ORLANDO—Dr. Craig E. Greene, DVM, MS, dipl. ACVIM, will receive the prestigious 2005 Mark L. Morris Sr. Lifetime Achievement Award this month at the North American Veterinary Conference (NAVC).
ORLANDO-Dr. Craig E. Greene, DVM, MS, dipl. ACVIM, will receive the prestigious 2005 Mark L. Morris Sr. Lifetime Achievement Award this month at the North American Veterinary Conference (NAVC).
The national award is presented annually to a veterinarian who has made a lifetime commitment to improving the health and well-being of companion animals.
Dr. Craig E. Greene
Known internationally for his ground-breaking research on infectious diseases in dogs and cats, Greene is an acclaimed researcher and award-winning teacher from the University of Georgia's College of Veterinary Medicine. Greene is expected to accept the award at the opening ceremony of the NAVC on Jan. 8 in Orlando.
"It is a particular honor to recognize Dr. Craig Greene for his lifelong dedication to improving the health of companion animals," says Mary Beth Leininger, DVM, director of Professional Affairs for Hill's Pet Nutrition. "His innumerable contributions to veterinary medical science and his passion for teaching others are a perfect mirror of the legacy, which Dr. Mark Morris Sr. left to our profession."
One of the world's premier experts in small animal infectious diseases, Greene's accomplished career has resulted in three textbooks, more than 35 chapters in other textbooks, more than 100 refereed publications in scientific journals and more than 185 presentations worldwide.
His textbook, "Infectious Diseases of the Dog & Cat," is considered by many in the animal health profession to be the "Bible" of infectious diseases for veterinarians.
Colleagues describe Greene as "the quintessential academic of our time."
Leland Carmichael, the John M. Olin Professor Emeritus of Virology at Cornell University says, "Craig is considered by veterinary infectious disease experts, worldwide, to be at the very top, a reputation that in my opinion is more than well deserved."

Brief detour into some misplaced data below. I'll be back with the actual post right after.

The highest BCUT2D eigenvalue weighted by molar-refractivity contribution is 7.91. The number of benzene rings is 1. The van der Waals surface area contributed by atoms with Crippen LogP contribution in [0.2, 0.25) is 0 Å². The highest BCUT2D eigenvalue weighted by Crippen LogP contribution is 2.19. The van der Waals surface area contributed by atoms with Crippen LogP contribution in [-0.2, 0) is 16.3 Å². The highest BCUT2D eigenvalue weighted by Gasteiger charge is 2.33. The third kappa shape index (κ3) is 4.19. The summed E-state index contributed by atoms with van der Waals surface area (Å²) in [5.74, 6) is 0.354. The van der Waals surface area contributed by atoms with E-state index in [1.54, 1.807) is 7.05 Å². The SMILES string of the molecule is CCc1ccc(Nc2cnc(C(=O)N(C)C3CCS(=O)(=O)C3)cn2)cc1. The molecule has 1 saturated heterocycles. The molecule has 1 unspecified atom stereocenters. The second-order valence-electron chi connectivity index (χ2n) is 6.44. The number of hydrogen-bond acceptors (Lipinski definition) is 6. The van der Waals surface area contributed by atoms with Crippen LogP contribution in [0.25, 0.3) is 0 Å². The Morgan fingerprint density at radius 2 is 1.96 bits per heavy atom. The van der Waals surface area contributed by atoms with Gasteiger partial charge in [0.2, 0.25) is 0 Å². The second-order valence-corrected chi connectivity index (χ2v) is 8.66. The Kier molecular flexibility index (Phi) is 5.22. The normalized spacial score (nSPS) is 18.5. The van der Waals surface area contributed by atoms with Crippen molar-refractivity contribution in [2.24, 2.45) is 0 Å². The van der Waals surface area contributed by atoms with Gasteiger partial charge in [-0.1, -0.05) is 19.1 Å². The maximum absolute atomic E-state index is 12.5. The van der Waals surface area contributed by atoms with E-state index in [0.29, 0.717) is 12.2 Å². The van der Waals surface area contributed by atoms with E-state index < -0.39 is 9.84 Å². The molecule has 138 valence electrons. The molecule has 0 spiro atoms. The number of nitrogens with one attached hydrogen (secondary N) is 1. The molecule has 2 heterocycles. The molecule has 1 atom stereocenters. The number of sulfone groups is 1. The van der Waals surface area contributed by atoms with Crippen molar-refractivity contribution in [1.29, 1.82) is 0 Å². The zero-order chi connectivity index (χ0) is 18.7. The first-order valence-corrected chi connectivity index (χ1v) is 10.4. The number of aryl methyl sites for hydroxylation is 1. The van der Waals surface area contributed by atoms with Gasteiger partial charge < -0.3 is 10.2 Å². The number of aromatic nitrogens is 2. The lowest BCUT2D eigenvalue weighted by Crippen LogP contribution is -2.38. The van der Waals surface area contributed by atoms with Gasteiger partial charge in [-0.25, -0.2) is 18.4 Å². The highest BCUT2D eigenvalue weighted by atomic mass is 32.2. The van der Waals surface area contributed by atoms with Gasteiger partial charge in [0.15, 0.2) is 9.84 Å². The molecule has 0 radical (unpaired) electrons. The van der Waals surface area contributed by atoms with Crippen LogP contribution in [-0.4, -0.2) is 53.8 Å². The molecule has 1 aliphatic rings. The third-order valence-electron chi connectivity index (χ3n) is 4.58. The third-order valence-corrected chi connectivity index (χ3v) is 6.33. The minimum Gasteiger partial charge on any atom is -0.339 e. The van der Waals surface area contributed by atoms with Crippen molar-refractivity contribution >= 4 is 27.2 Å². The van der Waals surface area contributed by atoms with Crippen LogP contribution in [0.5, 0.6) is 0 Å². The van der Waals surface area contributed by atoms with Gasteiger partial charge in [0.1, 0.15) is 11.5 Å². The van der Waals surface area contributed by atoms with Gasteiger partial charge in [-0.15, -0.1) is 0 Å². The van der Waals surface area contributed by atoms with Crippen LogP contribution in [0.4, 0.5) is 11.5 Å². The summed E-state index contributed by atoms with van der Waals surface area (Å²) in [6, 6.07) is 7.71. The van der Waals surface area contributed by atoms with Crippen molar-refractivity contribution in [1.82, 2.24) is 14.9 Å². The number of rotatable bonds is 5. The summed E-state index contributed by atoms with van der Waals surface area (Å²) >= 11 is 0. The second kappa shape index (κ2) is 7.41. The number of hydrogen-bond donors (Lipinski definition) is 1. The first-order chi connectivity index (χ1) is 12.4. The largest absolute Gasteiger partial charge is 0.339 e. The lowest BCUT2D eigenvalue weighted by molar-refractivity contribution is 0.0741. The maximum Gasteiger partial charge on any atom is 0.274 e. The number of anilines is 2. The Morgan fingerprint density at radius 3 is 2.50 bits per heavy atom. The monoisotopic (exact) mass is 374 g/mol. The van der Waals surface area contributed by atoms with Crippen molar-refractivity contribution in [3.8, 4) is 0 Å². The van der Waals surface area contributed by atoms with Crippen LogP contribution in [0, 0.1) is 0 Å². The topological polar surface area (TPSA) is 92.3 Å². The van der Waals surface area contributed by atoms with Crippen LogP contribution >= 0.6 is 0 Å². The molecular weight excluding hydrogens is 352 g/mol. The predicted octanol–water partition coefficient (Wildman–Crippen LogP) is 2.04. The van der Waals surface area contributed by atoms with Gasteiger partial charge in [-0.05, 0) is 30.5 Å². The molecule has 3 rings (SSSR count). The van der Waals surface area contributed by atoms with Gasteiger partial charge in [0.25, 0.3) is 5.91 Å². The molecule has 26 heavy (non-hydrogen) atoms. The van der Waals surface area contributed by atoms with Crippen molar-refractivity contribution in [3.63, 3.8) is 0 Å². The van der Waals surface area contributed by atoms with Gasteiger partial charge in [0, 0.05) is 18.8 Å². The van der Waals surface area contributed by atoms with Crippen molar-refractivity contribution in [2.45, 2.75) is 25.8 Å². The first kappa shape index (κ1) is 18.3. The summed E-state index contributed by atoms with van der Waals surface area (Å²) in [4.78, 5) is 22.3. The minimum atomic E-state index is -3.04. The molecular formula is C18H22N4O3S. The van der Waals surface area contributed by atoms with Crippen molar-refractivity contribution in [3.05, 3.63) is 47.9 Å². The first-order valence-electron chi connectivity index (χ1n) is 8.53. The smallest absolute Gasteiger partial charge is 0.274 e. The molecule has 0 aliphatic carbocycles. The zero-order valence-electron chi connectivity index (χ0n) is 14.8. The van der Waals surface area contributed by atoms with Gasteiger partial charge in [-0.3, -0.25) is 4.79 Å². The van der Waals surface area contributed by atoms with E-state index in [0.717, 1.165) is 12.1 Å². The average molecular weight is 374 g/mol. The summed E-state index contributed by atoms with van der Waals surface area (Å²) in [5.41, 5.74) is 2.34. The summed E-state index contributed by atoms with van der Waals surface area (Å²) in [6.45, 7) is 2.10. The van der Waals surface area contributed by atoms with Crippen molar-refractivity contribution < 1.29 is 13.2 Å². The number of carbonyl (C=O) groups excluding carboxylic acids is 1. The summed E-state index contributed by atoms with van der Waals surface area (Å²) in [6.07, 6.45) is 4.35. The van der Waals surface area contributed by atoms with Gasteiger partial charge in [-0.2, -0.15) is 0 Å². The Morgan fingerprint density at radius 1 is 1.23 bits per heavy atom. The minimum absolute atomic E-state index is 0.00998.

Greene joined the faculty of the University of Georgia in 1976 and has mentored a generation of veterinarians and veterinary internal medicine specialists receiving numerous "excellence in teaching" awards.
"Without a shadow of doubt, Dr. Greene has influenced more students and residents during his active teaching life than any other academic in the field of small animal infectious disease," says Dr. Stephen Barr, chief of Small Animal Medicine at Cornell. "He's larger than life with a reputation that's eight-foot tall and bulletproof!"
Decorated with awards and honorary degrees, Greene's innumerable written contributions have changed the way the general practitioner handles infectious diseases, according to Hill's.
Dr. Guy Pidgeon, president and CEO of the Animal Medical Center, says, "As Dr. Mark L. Morris Sr. taught us to think of nutrition in the management of all diseases, Dr. Craig Greene has taught us that infectious disease can produce almost any clinical sign and must be on the differential diagnosis list for almost any presentation."
Hill's is making a $20,000 donation to the Morris Animal Foundation in Dr. Greene's name. The Morris Animal Foundation, founded in 1948, improves the health and well-being of companion animals and wildlife by funding humane health studies and disseminating information about these studies.